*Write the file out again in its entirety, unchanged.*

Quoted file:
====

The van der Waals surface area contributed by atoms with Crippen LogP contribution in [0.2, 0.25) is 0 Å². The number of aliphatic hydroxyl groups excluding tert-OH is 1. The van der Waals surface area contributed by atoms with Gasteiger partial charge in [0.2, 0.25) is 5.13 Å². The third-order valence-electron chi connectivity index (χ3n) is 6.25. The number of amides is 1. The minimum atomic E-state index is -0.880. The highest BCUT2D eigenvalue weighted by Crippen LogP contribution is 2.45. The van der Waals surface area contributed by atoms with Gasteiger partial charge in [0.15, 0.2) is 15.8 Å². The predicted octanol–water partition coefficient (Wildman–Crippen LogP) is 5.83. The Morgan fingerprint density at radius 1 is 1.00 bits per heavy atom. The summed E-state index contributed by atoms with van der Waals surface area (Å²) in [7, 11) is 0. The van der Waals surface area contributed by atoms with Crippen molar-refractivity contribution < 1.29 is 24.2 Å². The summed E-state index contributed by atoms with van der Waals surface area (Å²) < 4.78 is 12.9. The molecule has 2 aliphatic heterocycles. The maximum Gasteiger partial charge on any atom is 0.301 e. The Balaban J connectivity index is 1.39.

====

The van der Waals surface area contributed by atoms with Crippen LogP contribution in [0.2, 0.25) is 0 Å². The number of aliphatic hydroxyl groups excluding tert-OH is 1. The van der Waals surface area contributed by atoms with Gasteiger partial charge in [0.2, 0.25) is 5.13 Å². The third-order valence-electron chi connectivity index (χ3n) is 6.25. The number of amides is 1. The minimum atomic E-state index is -0.880. The highest BCUT2D eigenvalue weighted by Crippen LogP contribution is 2.45. The van der Waals surface area contributed by atoms with Gasteiger partial charge in [0.15, 0.2) is 15.8 Å². The predicted octanol–water partition coefficient (Wildman–Crippen LogP) is 5.83. The Morgan fingerprint density at radius 1 is 1.00 bits per heavy atom. The summed E-state index contributed by atoms with van der Waals surface area (Å²) in [7, 11) is 0. The van der Waals surface area contributed by atoms with Crippen molar-refractivity contribution < 1.29 is 24.2 Å². The summed E-state index contributed by atoms with van der Waals surface area (Å²) < 4.78 is 12.9. The molecule has 2 aliphatic heterocycles. The maximum Gasteiger partial charge on any atom is 0.301 e. The Balaban J connectivity index is 1.39.